With five weeks of play so far in the spring split of the North American League Championship Series (NA LCS), there have been 60 unique champions banned. I decided to look at which bans most often result in wins for the teams banning them, as opposed to letting the other team pick that champion. For a champion to be considered here, they must have been banned at least seven different times. While there are certainly a lot of different factors when looking into this, I think there’s a few important things to keep in mind.
- Banning a champion and then losing the game doesn’t mean that the ban is bad or “wrong,” just that the team simply didn’t get the desired result out of it due to losing the game being the worst case scenario. This means if the team had banned a different champion, the result can’t get worse because either way, a loss is a loss.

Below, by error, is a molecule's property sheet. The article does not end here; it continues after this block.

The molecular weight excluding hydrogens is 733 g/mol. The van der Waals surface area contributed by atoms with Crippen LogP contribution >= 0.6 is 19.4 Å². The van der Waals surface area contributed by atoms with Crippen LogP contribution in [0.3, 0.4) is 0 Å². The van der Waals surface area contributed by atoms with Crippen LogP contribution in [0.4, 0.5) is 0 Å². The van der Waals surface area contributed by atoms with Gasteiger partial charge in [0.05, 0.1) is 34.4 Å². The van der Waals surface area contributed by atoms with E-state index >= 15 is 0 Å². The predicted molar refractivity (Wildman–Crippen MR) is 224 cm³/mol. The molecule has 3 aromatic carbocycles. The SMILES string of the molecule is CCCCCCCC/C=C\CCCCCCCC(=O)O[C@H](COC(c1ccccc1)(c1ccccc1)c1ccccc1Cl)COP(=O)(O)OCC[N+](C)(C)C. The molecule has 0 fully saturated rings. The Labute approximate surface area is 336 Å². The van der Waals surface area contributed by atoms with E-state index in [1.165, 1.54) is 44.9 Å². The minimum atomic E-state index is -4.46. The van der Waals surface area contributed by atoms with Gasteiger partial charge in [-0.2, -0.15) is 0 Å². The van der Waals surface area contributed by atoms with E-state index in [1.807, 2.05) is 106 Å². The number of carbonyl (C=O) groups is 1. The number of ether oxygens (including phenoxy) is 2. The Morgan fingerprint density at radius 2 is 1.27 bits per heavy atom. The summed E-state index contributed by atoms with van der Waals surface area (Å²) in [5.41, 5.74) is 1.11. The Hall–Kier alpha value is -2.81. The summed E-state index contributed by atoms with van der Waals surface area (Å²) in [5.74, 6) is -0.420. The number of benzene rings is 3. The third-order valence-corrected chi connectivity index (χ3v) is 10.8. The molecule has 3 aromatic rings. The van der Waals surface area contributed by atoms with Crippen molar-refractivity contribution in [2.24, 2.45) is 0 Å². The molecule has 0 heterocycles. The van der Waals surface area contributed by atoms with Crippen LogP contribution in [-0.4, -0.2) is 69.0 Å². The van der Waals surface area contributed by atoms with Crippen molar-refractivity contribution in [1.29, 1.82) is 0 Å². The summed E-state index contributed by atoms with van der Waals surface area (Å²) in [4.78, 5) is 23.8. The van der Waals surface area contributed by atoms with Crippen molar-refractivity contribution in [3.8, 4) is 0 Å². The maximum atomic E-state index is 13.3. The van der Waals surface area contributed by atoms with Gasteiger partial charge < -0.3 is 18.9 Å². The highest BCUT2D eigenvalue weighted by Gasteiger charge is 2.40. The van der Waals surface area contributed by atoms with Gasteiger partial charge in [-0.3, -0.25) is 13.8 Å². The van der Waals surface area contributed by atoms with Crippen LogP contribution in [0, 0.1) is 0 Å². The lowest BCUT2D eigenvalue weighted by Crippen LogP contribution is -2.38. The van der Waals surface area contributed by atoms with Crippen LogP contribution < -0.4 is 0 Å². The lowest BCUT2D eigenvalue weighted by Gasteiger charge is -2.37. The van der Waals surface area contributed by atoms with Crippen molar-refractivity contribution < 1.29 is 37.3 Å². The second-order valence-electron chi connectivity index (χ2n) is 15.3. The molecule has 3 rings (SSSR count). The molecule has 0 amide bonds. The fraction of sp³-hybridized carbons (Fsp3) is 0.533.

- While banning a champion doesn’t mean a team is unwilling to play that pick in general, it does mean that they’re banning it to prevent their opponents from using the champion in that game. As a result, I looked at the win rates of the champion the team is banning to see if it would statistically be better to just let the opposing team pick that champion.
- Finally, there is such a large amount of variables that teams consider when banning champions (their opponents, the team’s own champion pools, which side they’re on, etc.) that these are by no means the champions that teams should just begin to mindlessly ban. Rather than that, this is more so just some interesting information about the results that the bans actually delivered.
The following champions are ordered by the highest increase in win rate by banning the champion versus playing against it.